All these characters play second fiddle to the Doctor, but since it’s his show, so that criticism seems invalid to me. Batman is a secondary (or tertiary) character in the new Batwoman series because it’s her book!
Like CJ, I applaud how this kind of fan activity can criticize or just recontextualize gender and how it works in the Whoverse, but it seems unfair to these great female characters to say that they’re mere sidekicks.

This comment even mentions why I said that the companions are “definitionally” sidekicks in Doctor Who: the show is about the Doctor. It’s not a two-man show, it’s a one-man show. Notice how there are no episodes in which companions appear, but no Doctor. But there are several episodes in which the Doctor appears with no companion. That’s because the show isn’t about them. They can’t be “heroes” in a show that makes them play “second fiddle” to a dude. You can’t actually have it both ways.

Here’s the thing: this show does not have to have a White man as its hero. It’s not a requirement to be on TV (even if it may seem like it). The producers have choices they make, and they choose for this show be focused around the subjectivity of a person played by an actor in a particularly privileged set of social and political categories. The people who say, “But the show’s about a dude, thus you aren’t allowed to be mad the ladies aren’t protagonists!” are completely missing the point. The show. Doesn’t have to be. About a dude. Even if they wanted to keep the Doctor a White man, it’s possible to have a leading duo in a television show where both subjectivities are at the center of the show, and one is not secondary to another. (See: The X-Files, Castle, Warehouse 13, Bones, etc.) Doctor Who chooses not to do this.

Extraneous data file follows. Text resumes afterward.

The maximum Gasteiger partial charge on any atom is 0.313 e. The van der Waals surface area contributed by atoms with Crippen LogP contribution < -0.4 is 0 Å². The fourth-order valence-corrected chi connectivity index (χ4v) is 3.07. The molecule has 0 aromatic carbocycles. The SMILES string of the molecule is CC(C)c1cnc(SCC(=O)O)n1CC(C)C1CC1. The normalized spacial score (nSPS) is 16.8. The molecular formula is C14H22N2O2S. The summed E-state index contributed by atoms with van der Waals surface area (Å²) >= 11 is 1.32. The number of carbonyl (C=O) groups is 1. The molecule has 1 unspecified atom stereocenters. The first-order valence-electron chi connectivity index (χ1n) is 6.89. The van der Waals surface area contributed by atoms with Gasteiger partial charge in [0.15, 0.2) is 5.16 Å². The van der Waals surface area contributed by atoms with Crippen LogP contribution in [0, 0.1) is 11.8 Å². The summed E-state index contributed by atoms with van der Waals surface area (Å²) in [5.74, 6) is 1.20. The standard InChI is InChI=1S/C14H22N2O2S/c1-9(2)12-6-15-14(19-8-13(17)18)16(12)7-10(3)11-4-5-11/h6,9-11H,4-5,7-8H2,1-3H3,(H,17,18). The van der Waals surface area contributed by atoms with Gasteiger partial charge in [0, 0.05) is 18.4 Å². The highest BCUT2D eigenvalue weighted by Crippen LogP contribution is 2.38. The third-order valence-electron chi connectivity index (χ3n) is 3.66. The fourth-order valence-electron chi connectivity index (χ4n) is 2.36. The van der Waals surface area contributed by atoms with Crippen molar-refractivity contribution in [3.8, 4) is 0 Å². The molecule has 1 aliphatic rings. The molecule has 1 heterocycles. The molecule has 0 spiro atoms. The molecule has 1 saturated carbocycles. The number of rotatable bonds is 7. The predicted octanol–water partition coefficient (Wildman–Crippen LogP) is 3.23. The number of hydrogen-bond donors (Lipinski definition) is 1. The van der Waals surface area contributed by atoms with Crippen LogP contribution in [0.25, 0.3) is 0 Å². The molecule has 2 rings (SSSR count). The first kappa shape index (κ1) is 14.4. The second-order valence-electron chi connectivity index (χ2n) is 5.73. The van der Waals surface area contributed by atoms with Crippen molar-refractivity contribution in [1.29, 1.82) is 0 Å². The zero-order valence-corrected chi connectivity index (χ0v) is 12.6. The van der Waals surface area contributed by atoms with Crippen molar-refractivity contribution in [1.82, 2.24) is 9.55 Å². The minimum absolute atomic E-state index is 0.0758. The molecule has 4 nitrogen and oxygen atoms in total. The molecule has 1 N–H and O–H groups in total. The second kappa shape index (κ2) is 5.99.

Further, it’s ridiculous to recognize that all the women in Doctor Who play “second fiddle” to the Doctor and then tell me they are heroes/protagonists. I should point out that the reason I used “heroine” as the label here is because, in my mind, the use of “heroine” to describe a secondary character is mainly rhetorical. Obviously, women doing femme Doctor cosplays are not of the opinion that companions are simply not awesome. But they want more. They want women to be the protagonists, the main characters, heroines.